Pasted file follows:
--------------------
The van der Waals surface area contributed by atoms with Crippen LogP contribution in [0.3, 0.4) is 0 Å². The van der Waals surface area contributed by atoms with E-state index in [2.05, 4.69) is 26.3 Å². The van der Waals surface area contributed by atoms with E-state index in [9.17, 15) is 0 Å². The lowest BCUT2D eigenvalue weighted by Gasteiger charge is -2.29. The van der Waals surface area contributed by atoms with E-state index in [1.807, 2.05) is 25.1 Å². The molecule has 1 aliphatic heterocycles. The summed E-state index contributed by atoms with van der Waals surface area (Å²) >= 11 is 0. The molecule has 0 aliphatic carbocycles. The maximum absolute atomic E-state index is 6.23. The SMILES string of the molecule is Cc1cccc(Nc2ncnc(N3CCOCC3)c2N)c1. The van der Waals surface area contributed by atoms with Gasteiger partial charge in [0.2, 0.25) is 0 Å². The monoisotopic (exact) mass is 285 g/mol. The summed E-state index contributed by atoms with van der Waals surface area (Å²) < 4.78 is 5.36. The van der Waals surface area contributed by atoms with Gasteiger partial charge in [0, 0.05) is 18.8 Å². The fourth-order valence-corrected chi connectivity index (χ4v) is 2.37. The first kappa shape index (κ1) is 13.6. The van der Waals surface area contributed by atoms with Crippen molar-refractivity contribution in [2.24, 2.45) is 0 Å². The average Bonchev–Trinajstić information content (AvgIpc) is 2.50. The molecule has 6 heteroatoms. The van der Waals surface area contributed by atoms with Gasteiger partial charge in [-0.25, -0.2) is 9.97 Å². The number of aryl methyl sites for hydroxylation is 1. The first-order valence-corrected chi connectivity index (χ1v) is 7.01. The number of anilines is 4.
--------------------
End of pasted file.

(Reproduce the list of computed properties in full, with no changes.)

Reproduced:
The van der Waals surface area contributed by atoms with Crippen LogP contribution in [0.3, 0.4) is 0 Å². The van der Waals surface area contributed by atoms with E-state index in [2.05, 4.69) is 26.3 Å². The van der Waals surface area contributed by atoms with E-state index in [9.17, 15) is 0 Å². The lowest BCUT2D eigenvalue weighted by Gasteiger charge is -2.29. The van der Waals surface area contributed by atoms with E-state index in [1.807, 2.05) is 25.1 Å². The molecule has 1 aliphatic heterocycles. The summed E-state index contributed by atoms with van der Waals surface area (Å²) >= 11 is 0. The molecule has 0 aliphatic carbocycles. The maximum absolute atomic E-state index is 6.23. The SMILES string of the molecule is Cc1cccc(Nc2ncnc(N3CCOCC3)c2N)c1. The van der Waals surface area contributed by atoms with Gasteiger partial charge in [0.2, 0.25) is 0 Å². The monoisotopic (exact) mass is 285 g/mol. The summed E-state index contributed by atoms with van der Waals surface area (Å²) < 4.78 is 5.36. The van der Waals surface area contributed by atoms with Gasteiger partial charge in [0, 0.05) is 18.8 Å². The fourth-order valence-corrected chi connectivity index (χ4v) is 2.37. The first kappa shape index (κ1) is 13.6. The van der Waals surface area contributed by atoms with Crippen molar-refractivity contribution in [2.24, 2.45) is 0 Å². The average Bonchev–Trinajstić information content (AvgIpc) is 2.50. The molecule has 6 heteroatoms. The van der Waals surface area contributed by atoms with Gasteiger partial charge in [-0.25, -0.2) is 9.97 Å². The number of aryl methyl sites for hydroxylation is 1. The first-order valence-corrected chi connectivity index (χ1v) is 7.01. The number of anilines is 4.